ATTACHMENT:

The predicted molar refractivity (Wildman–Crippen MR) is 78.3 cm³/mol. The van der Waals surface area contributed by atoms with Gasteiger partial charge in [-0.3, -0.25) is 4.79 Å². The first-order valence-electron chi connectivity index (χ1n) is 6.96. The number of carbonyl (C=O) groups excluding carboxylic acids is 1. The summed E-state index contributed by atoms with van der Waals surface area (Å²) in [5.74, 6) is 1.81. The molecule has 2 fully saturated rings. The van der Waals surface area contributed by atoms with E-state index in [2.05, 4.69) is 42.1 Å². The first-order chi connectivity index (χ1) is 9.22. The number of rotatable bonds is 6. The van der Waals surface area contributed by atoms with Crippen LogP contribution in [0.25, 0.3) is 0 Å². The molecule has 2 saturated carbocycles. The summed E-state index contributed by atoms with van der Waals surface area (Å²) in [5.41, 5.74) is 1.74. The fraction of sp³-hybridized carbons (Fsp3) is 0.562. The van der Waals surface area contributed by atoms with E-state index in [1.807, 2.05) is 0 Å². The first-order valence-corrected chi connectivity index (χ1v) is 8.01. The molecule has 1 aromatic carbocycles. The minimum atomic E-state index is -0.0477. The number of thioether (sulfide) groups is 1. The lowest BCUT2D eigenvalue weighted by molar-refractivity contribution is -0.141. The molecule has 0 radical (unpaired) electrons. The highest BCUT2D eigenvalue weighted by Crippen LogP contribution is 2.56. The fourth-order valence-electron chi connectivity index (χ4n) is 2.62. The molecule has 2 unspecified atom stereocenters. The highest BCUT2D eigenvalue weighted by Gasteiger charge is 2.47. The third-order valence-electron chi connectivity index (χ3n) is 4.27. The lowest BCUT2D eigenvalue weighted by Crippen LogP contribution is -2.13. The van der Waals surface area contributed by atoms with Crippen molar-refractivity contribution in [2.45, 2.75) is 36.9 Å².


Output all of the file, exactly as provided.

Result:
The predicted molar refractivity (Wildman–Crippen MR) is 78.3 cm³/mol. The van der Waals surface area contributed by atoms with Gasteiger partial charge in [-0.3, -0.25) is 4.79 Å². The first-order valence-electron chi connectivity index (χ1n) is 6.96. The number of carbonyl (C=O) groups excluding carboxylic acids is 1. The summed E-state index contributed by atoms with van der Waals surface area (Å²) in [5.74, 6) is 1.81. The molecule has 2 fully saturated rings. The van der Waals surface area contributed by atoms with E-state index in [2.05, 4.69) is 42.1 Å². The first-order chi connectivity index (χ1) is 9.22. The number of rotatable bonds is 6. The van der Waals surface area contributed by atoms with Crippen LogP contribution in [0.25, 0.3) is 0 Å². The molecule has 2 saturated carbocycles. The summed E-state index contributed by atoms with van der Waals surface area (Å²) in [5.41, 5.74) is 1.74. The fraction of sp³-hybridized carbons (Fsp3) is 0.562. The van der Waals surface area contributed by atoms with E-state index in [1.807, 2.05) is 0 Å². The first-order valence-corrected chi connectivity index (χ1v) is 8.01. The molecule has 1 aromatic carbocycles. The minimum atomic E-state index is -0.0477. The number of thioether (sulfide) groups is 1. The lowest BCUT2D eigenvalue weighted by molar-refractivity contribution is -0.141. The molecule has 0 radical (unpaired) electrons. The highest BCUT2D eigenvalue weighted by Crippen LogP contribution is 2.56. The fourth-order valence-electron chi connectivity index (χ4n) is 2.62. The molecule has 2 unspecified atom stereocenters. The highest BCUT2D eigenvalue weighted by Gasteiger charge is 2.47. The third-order valence-electron chi connectivity index (χ3n) is 4.27. The lowest BCUT2D eigenvalue weighted by Crippen LogP contribution is -2.13. The van der Waals surface area contributed by atoms with Crippen molar-refractivity contribution in [2.45, 2.75) is 36.9 Å².